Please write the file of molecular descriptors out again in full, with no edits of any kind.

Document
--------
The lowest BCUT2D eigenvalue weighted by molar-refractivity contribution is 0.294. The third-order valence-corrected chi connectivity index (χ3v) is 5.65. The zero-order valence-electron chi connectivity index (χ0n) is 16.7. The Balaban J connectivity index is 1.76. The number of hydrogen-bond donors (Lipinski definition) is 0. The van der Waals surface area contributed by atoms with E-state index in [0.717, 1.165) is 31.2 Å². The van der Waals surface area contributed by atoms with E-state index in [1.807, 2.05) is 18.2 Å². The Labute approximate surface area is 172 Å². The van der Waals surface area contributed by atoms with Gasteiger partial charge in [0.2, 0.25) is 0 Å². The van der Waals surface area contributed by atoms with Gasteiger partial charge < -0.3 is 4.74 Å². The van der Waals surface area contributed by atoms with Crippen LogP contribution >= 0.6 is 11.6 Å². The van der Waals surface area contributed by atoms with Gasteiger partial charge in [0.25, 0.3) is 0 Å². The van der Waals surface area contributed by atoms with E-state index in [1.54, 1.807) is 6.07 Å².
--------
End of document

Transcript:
The lowest BCUT2D eigenvalue weighted by molar-refractivity contribution is 0.294. The third-order valence-corrected chi connectivity index (χ3v) is 5.65. The zero-order valence-electron chi connectivity index (χ0n) is 16.7. The Balaban J connectivity index is 1.76. The number of hydrogen-bond donors (Lipinski definition) is 0. The van der Waals surface area contributed by atoms with E-state index in [0.717, 1.165) is 31.2 Å². The van der Waals surface area contributed by atoms with E-state index in [1.807, 2.05) is 18.2 Å². The Labute approximate surface area is 172 Å². The van der Waals surface area contributed by atoms with Gasteiger partial charge in [0.2, 0.25) is 0 Å². The van der Waals surface area contributed by atoms with Gasteiger partial charge < -0.3 is 4.74 Å². The van der Waals surface area contributed by atoms with Crippen LogP contribution >= 0.6 is 11.6 Å². The van der Waals surface area contributed by atoms with Gasteiger partial charge in [0.25, 0.3) is 0 Å². The van der Waals surface area contributed by atoms with E-state index in [1.54, 1.807) is 6.07 Å².